If you want a new car, buy real estate...

How to buy a car using real estate syndications.

There's an old saying in the personal finance business:

"When you want a new car, buy a house."

Another way to think about that is: when you want a new car, invest in a real estate syndication deal.

The thinking is this: if you want a shiny new car, don't go out and spend your money on a car. Invest the money you have first in real estate, wait a few months for the cash flow to start, then go buy your car. Use the cash flow from the real estate to make your car payments. Once the car note is paid off, then you have both the car and your real estate investment.

Let's break down this old saw and apply it to the real estate syndication market. You start with $50,000 cash. Sure, you could plunk that down for a nice new car. You can get a pretty snazzy car for that much money. Let's call that car a slick new BMW. You drive it off the lot feeling pretty proud of yourself.

But there's a better way.

Suppose you take that $50,000 and invest it in a real estate syndication instead of buying that new car. You can look on our directory of syndicators, all of whom have been nominated by an LP. Vet your syndicator, vet your deal, review the deal documents, and wire your cash. Voila--you are now a real estate investor.

In reality, many syndications take a bit of time before they start to pay the preferred return. Some will promise a 9% return right away to "Class A" investors who just get the preferred return and no upside in the deal. That could work for you here: you could just take the $4,500 per year and put that into paying for a car. But for this example, let's imagine you choose the "Class B" option that pays 8% preferred return and offers you a chance at upside in that deal. That means you should receive something like $333 per month in cash flow. Again, in our experience it can be a few months to 18-24 months before the cash flow begins after you make your investment. But once it does...

Go to the dealership. Get yourself the car. Let's imagine you find a car you are happy with that has a low interest rate resulting in a car note of $333 month. How about a 2022 Subaru Impreza? CarsDirect.com puts that at a loan term of $294 per month over 72 months--so you've got a few bucks left over for gas or insurance.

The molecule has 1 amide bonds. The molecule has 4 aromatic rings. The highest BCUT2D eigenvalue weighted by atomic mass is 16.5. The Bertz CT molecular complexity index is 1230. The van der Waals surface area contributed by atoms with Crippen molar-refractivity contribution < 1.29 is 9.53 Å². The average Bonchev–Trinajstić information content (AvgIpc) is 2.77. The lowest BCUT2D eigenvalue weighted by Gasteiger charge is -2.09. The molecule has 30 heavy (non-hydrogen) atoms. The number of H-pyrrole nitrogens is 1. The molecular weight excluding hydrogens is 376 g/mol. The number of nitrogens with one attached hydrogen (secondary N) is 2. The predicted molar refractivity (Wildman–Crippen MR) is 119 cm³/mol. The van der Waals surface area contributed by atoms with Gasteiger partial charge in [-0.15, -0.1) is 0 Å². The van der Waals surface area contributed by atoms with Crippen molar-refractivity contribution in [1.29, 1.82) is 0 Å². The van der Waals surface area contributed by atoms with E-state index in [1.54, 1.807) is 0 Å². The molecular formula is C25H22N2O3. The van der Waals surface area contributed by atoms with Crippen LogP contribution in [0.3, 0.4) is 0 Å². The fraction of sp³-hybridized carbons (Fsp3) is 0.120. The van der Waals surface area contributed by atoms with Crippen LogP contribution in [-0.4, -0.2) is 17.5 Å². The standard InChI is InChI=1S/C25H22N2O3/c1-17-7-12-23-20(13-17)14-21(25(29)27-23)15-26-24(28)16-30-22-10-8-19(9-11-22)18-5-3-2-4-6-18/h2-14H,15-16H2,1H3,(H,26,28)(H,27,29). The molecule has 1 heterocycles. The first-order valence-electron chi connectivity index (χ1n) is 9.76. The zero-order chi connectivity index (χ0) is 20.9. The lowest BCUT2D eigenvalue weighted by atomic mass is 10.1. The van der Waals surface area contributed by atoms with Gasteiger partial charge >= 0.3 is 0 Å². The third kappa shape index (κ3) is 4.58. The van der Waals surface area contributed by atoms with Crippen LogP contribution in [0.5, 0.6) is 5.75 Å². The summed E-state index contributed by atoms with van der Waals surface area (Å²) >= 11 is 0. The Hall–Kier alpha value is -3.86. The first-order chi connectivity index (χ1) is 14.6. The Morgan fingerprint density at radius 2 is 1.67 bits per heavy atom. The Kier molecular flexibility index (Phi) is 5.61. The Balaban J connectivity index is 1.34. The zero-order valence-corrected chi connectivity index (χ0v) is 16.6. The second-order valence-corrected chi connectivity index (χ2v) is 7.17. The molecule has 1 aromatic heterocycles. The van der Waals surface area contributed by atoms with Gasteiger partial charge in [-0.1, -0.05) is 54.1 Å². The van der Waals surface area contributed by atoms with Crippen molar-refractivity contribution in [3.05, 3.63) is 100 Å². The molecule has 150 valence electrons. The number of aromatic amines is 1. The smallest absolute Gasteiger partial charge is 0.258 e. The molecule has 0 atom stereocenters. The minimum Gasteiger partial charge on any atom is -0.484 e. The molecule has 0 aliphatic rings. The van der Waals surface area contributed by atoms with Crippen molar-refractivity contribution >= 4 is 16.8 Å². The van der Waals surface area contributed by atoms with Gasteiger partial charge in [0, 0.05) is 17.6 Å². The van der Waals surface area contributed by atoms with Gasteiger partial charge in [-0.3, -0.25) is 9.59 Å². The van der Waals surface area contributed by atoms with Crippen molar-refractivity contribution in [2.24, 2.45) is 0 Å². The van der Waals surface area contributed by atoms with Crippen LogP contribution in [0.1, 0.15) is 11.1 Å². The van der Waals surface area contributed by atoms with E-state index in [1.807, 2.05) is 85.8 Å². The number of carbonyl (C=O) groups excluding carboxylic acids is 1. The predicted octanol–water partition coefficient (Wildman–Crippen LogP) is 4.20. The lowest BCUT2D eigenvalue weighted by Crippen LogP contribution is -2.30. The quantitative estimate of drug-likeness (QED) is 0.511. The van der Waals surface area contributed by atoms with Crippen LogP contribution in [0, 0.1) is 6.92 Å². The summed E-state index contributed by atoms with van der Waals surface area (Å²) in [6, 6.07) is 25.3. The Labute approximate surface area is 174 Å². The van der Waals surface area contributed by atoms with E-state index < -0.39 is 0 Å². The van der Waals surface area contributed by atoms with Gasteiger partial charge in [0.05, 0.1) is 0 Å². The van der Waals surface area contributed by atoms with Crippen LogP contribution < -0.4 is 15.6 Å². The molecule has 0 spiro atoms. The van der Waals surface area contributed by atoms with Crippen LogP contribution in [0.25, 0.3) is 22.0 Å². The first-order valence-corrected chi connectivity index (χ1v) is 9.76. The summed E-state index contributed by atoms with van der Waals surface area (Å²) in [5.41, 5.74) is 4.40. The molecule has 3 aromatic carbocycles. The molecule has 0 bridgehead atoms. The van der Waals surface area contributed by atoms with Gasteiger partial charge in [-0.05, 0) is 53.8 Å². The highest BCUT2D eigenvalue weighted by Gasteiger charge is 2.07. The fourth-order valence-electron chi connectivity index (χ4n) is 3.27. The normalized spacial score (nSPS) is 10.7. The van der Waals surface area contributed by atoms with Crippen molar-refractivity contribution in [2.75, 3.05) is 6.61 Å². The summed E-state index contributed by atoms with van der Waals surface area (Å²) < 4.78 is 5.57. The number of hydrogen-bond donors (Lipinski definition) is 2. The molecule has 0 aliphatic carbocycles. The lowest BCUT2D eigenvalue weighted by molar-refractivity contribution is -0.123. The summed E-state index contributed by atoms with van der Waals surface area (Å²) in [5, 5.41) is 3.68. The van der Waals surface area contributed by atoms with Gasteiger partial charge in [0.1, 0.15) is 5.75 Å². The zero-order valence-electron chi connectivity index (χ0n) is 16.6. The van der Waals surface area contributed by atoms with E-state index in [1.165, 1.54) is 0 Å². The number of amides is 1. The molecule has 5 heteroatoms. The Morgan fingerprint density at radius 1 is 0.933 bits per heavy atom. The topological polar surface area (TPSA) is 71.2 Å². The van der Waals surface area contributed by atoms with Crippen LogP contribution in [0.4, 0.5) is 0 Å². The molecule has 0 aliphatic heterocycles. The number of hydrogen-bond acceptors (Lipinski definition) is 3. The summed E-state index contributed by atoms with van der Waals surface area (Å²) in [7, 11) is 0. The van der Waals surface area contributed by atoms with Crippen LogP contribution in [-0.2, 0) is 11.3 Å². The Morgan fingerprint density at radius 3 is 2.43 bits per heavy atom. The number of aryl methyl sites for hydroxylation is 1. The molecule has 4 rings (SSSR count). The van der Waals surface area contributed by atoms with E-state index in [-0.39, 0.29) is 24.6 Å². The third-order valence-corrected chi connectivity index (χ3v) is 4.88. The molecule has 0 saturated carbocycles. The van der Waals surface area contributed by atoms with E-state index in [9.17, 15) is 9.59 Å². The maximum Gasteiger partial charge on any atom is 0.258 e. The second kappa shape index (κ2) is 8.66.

Fast forward six years. You've had the enjoyment and use of a reliable Subaru. You now own the Subaru free and clear. You also have the equity in the syndication--and after the six years, the sponsor tells you they have great news: time to sell! The property has doubled in value. You are getting a $100,000 return for your initial $50,000 invested over those six years.

To summarize:

Route #1: you just invested the $50,000 in the luxury vehicle (BMW). You got a fancier car, owned outright with your $50,000, and at the end of the six years, you have the fancy BMW--with six years of depreciation and dings--and no cash.

Route #2: you invested the $50,000 first in a real estate syndication then you bought a car with the monthly cash flow. You had a less fancy, just as reliable car (Subaru). At the end of the six years, you have the Subaru (yes, also depreciated and dinged) owned outright plus you have $100,000 less any taxes owed.

Would you rather route #1 or route #2? Your call. But at least think about it before you head straight to the dealership. And note we did not offer a route #3 whereby you lease the car and have nothing at the end of the six years to show for it.